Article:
Curie_Meitner_ Lamarr_indivisible

Date: 2019-03-19

Time: 19:00 - 00:00

Address: Lilla Frescativägen 4A Stockholm

Venue: Beijer Hall, Royal Swedish Academy of Sciences

Three outstanding women pioneers in science and technology A theater play in English by the portraittheater

Radiation. Nuclear fission. Frequency hopping

Three outstanding pioneers represent the achievements of women in the field of science and technology: The double Nobel Laurate and discoverer of radioactivity Marie Curie (1867—1934), the Austrian-Swedish nuclear physicist Lise Meitner (1878—1968) and the Viennese Hollywood actress Hedy Lamarr (1914—2000) with the invention of frequency hopping.

In the centre of the theatre play “Curie_Meitner_Lamarr_indivisible”, produced by the Viennese company portraittheater, are incidents of their lives, achievements and impediments as well as the contents of their research and the passion for their work. Illustrated with music and videos with three Girls, the performance shows within 95 minutes an entertaining portrait of extraordinary women in history. The theatre performance, directed by Sandra Schüddekopf and with Anita Zieher impersonating the three women, was a great success in Austria and has already been invited to Australia, Belgium, Germany, Iran, Poland, Spain, Switzerland (CERN), Romania, United Kingdom and the United States.

Three women in the field of science and technology
Marie Curie (1867—1934) left Poland to study mathematics and physics at the Sorbonne in Paris. Curie’s efforts, achieved in collaboration with her husband Pierre Curie, led to the discovery of polonium and radium. Curie herself coined the word radioactivity. Marie Curie made history when she became the first woman to receive two Nobel Prizes. The reception of the latter was at risk when an affair became publicly known, resulting in a major scandal.
Lise Meitner (1878—1968) was born in Vienna. After obtaining her doctoral degree in physics, she moved to Berlin to work with Max Planck. She started to work with radio-chemist Otto Hahn, who would become her close research partner for the next thirty years. In 1938 she escaped from Germany and moved to Sweden. Meitner and her nephew Otto Robert Frisch delivered the first theoretical explanation for nuclear fission, which was discovered by Otto Hahn and Fritz Straßmann. While Otto Hahn received the Nobel Prize for this work in 1946, Lise Meitner was left with the title “mother of the atomic bomb”.

Hedy Lamarr
(1914—2000) was fascinated by technology all her life. At the age of 16 she dropped out of school to concentrate on becoming an actress. She garnered a degree of fame and notority after starring in the scandalous movie “Ekstase”. She married the munitions manufacturer Fritz Mandl, but eventually escaped from this marriage. She left for a career in Hollywood where she soon became known as “the most beautiful woman in the world”. Together with the avantgarde composer George Antheil she developed the frequency-hopping spread-sprectrum as a means to control torpedos. With the advent of mobile telephony their technology is widely used in modern wireless data transfer today.
portraittheater: The Viennese theatre group focuses on extraordinary persons, especially women, and brings their life and work to the stage. Various programmes (since 2006) about Hannah Arendt, Simone de Beauvoir, Bertha von Suttner, George Sand and Rosa Luxemburg.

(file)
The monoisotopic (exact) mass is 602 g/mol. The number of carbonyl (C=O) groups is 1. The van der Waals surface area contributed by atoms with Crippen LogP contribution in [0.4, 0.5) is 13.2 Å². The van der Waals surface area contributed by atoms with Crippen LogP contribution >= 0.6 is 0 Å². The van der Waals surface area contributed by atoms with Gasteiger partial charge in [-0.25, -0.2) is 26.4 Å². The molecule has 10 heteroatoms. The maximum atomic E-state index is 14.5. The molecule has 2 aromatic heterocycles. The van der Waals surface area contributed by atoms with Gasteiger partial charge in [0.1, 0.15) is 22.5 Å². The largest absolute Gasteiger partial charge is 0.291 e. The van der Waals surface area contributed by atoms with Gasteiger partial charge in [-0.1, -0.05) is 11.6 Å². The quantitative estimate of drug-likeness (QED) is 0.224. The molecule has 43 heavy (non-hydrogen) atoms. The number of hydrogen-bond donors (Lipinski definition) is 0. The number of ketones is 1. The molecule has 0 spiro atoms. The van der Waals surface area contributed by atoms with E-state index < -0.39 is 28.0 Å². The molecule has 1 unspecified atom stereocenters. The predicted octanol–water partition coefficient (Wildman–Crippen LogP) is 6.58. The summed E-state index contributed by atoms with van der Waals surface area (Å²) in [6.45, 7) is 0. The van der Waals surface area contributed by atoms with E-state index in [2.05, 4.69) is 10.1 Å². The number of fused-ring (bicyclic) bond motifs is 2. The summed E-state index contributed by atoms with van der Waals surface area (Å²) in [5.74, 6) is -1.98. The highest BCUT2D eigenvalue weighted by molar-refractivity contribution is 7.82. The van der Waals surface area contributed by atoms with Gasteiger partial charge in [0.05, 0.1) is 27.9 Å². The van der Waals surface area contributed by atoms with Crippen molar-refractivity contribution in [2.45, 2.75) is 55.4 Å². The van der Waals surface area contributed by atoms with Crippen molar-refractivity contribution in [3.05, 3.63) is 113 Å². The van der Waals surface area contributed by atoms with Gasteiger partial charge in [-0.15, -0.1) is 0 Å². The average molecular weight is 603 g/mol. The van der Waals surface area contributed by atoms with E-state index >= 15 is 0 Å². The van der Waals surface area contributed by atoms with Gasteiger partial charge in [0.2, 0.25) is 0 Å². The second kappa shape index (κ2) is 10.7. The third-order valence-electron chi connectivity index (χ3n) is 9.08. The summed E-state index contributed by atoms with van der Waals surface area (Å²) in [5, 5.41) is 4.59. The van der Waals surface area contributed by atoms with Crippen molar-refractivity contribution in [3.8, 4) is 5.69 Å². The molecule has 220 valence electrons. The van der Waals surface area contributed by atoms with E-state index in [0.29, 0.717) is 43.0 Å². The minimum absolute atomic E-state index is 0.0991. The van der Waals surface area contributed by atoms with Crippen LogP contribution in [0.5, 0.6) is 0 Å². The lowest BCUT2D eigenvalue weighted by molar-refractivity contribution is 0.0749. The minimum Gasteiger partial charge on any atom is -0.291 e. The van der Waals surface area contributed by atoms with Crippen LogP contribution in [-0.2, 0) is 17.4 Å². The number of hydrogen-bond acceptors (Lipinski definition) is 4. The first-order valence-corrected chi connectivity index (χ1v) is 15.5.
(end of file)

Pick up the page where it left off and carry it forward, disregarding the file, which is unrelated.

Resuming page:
Sandra Schüddekopf, Director: Over the period from 2001-2005 she worked as an assistant director at Burgtheater, Vienna. Since 2005 she has worked as a freelance director at Schauspielhaus Graz, Theater Drachengasse, Munich Kammerspiele, Schauspielhaus Vienna and at the Mainz State Theatre, where she won the director’s prize in 2009. Since 2008 she heads the Retzhofer Dramapreis.
Anita Zieher, Actress and chairwoman of portraittheater: After studying politics and communication in Salzburg she finished an acting school in Vienna (Austria). In the productions of portraittheater she has played Hannah Arendt, Simone de Beauvoir, Bertha von Suttner, George Sand, Rosa Luxemburg, Marie Curie, Lise Meitner and Hedy Lamarr. She won many prizes as an improvplayer and comedian (Zieher & Leeb).
Costumes: Elke Gattinger
Stage: Eva Maria Schwenkel
Music: Ruoert Derschmidt
Video: Maria Weber
Girls in videos: Marielies Willensdorfer, Carla Götze, Johanna Braendle

Partner: Theater Drachengasse, Vienna University of Technology, Vienna University, St. Pölten University of Applied Sciences
Scientific board: Karin Poljanc, Institute of Atomic and Subatomic Physics Vienna, Walter Ehrlich-Schupita, Lore Sexl, TU Wien, Walter Kutschera, University of Vienna 
Government-funded by: Federal Ministry of Transport, Innovation and Technology, Federal Ministry of Science, Research and Economy, Vienna Business Agency, Federal Ministry of Education and Women’s Affairs, Department for Cultural Affairs of the City of Vienna
Host: The Royal Swedish Academy of Sciences, in collaboration with the Department of Physics, Stockholm University.
Duration: app. 95 minutes.

“Zieher delivers a brilliant performance in the roles… it is a theatre evening with many claims: it should be informative, amusing and encouraging – the team of portraittheater indeed succeeded in all of that.” (European Cultural News)

How often do you have the chance to acquaint you so hands-on with the biography of three extraordinary women and to learn something about radioactivity?… Zieher and her team manage it in an entertaining and vivid way to bring elementary questions like “what happens at the fission” or “who is the discoverer of it” closer to the audience….Conclusion: An informative and amusing evening with a wink.” (Vienna International)

“Anita Zieher, who plays all three women, impresses with her performance…” (Progress-online)

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